A certified organic and ethical clothing label with a price range that rivals fast-fashion chains? Nikki McAllum’s freshly launched basics and underwear label, The Road, is proof it’s possible.
The Road products are made at Mila Factory in the Indian state of Tamil Nadu using GOTS (global organic textile standard)- and Fairtrade-certified cottons. Workers in each part of the supply chain are paid a living wage.
When the site launched, McAllum ran a promotion selling a white T-shirt for $13.64. That’s the cost price that covers the farmers, millers and makers involved in putting the T-shirt together – but not herself or anyone else at The Road. Other pieces in the range include soft-cup bras, bodysuits and patterned T-shirts.
The aim is for customers to use that price as a yardstick for shopping ethically elsewhere. “If you see a T-shirt from another retailer under that price, you know the people milling and sewing the cotton aren’t being covered,” she says.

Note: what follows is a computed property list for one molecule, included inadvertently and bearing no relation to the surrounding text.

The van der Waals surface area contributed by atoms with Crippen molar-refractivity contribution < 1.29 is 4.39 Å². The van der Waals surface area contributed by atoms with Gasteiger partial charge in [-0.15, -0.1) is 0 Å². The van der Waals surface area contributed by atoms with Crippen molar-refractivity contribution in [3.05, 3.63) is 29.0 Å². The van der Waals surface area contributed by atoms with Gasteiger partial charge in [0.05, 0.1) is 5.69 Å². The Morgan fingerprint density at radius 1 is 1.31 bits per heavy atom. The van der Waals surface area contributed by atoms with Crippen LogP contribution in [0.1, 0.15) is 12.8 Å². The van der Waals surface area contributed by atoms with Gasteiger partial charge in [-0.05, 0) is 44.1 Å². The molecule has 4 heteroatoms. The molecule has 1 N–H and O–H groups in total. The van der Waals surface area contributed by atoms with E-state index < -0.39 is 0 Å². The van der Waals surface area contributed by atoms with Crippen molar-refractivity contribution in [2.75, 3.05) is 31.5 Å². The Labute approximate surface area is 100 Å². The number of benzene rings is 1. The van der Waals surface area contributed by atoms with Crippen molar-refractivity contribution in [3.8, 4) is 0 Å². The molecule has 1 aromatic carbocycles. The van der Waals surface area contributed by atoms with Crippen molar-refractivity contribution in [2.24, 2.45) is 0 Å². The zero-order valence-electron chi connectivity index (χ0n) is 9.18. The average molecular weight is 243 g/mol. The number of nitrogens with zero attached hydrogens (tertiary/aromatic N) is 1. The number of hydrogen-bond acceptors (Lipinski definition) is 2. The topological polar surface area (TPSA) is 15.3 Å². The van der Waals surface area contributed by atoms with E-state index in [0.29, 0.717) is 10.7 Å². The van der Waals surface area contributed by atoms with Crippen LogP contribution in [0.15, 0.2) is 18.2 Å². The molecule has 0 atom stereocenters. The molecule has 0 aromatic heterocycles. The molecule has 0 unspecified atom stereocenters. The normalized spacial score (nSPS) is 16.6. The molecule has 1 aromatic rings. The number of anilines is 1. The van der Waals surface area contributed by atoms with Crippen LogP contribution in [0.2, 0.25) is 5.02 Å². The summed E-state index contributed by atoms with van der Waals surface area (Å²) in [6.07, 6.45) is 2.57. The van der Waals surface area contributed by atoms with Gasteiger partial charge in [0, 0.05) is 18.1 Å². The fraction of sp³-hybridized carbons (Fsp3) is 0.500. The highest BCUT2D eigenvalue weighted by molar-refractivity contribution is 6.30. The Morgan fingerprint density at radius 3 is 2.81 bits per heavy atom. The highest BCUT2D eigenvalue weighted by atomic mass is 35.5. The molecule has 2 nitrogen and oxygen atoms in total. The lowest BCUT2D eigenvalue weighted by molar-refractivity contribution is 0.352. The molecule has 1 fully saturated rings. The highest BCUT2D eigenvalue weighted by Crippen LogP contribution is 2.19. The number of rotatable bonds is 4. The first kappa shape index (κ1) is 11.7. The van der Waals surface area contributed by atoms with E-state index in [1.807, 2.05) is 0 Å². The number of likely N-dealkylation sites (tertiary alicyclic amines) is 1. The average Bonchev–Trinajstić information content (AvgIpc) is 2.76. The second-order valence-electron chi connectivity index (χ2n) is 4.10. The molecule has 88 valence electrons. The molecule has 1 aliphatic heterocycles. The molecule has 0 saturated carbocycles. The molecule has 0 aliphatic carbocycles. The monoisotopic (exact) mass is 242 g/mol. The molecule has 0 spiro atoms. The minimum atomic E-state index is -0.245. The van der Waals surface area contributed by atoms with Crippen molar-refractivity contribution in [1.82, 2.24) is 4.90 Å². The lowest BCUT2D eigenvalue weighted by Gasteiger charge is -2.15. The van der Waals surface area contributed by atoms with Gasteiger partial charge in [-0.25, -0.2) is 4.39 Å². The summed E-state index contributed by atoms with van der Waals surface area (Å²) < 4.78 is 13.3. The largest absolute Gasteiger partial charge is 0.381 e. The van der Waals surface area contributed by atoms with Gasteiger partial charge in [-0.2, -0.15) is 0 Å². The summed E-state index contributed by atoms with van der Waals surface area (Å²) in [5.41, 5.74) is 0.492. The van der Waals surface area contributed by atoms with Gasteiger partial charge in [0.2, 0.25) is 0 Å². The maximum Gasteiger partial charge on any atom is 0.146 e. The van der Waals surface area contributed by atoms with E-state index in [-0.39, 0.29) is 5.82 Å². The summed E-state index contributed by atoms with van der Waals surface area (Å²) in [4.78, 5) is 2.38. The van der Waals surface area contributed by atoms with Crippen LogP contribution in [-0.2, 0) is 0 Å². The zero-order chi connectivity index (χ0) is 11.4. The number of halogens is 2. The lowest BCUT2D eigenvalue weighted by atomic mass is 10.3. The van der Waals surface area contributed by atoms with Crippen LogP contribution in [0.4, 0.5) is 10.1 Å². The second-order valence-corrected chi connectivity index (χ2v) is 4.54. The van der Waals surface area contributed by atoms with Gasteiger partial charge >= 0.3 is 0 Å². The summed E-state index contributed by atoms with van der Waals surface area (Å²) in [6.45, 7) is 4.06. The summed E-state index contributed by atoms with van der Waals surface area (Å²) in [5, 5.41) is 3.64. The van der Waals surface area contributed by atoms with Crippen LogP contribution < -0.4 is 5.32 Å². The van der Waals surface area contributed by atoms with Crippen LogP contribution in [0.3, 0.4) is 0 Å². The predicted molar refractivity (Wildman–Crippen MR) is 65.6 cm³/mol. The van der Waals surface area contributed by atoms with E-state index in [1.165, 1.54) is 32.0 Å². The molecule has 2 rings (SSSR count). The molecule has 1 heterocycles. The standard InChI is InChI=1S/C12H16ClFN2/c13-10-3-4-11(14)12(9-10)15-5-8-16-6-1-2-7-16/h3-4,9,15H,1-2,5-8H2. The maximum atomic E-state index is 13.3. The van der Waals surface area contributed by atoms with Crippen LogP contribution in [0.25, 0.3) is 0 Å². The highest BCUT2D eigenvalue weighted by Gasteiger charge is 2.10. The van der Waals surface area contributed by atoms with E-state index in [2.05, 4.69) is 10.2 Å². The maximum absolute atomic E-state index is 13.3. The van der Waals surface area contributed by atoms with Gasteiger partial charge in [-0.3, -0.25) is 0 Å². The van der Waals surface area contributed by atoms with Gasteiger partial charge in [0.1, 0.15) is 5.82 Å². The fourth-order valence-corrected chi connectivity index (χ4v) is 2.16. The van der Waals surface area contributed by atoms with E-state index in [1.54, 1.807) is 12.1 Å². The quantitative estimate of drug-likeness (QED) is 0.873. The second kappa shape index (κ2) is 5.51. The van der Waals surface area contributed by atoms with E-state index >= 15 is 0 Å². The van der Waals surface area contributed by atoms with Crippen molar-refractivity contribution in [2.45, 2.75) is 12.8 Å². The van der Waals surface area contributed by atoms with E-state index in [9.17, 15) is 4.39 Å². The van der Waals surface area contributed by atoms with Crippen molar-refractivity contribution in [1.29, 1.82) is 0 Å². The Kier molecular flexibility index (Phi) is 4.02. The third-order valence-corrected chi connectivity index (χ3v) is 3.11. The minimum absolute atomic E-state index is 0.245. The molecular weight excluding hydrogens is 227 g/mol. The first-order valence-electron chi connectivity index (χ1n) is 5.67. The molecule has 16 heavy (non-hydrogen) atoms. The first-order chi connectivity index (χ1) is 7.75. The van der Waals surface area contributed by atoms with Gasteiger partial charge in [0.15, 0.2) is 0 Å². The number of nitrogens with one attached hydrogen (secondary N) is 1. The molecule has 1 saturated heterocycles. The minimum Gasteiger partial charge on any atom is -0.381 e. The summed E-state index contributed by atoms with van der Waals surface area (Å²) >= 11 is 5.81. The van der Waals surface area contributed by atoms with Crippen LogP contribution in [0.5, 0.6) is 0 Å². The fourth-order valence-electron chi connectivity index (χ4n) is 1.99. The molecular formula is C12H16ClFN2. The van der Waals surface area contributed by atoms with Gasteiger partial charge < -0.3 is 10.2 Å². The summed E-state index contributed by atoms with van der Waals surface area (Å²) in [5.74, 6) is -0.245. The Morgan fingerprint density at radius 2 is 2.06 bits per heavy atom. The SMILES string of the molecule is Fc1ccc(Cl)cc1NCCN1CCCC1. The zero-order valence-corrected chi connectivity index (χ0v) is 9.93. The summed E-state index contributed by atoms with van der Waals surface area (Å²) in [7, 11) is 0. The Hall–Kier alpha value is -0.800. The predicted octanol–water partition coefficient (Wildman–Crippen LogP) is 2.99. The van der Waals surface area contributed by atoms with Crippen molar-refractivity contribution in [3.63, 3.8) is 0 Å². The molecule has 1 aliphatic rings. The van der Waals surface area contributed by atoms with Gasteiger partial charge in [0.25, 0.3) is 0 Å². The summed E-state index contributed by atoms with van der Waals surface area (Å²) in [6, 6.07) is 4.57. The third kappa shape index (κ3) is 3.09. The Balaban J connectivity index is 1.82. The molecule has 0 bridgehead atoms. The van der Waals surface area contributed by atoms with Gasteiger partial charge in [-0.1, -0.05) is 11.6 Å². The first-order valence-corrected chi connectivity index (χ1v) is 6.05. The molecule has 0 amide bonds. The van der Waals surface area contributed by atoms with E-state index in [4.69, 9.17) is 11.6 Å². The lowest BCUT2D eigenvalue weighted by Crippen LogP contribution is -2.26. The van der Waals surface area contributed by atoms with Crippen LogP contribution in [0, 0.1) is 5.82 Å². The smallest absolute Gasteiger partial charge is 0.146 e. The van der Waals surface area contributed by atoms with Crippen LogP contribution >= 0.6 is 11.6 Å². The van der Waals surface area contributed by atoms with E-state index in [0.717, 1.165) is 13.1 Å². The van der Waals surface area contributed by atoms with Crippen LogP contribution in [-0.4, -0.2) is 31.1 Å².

With a background working as a design assistant in fast fashion herself, McAllum started The Road when she felt something was drastically wrong with the industry. “I questioned how the end product could be so cheap when I knew it had passed through thousands of hands by the time it got to production,” she says. “But people keep consuming fast fashion because there isn’t an alternative. You can get garments that are ethically made but they are often $200.”
Another one of McAllum’s goals is to buck the trend of secrecy in the fashion industry, and encourage makers to share their suppliers. “I put the name of my supplier on our website, because the more demand for these ethical products, the better. More demand means other factories will then want to invest in ethical production too.”
While shoppers have begun to doubt the ethics of manufacturing in developing countries, McAllum says we shouldn’t judge based on the country of origin, but the ethics of the factory and brand. “And if anyone has any questions, they should email me,” McAllum says. “I want to be open and transparent.”
The Road is available online only.
Updated on Dec 6, 2016.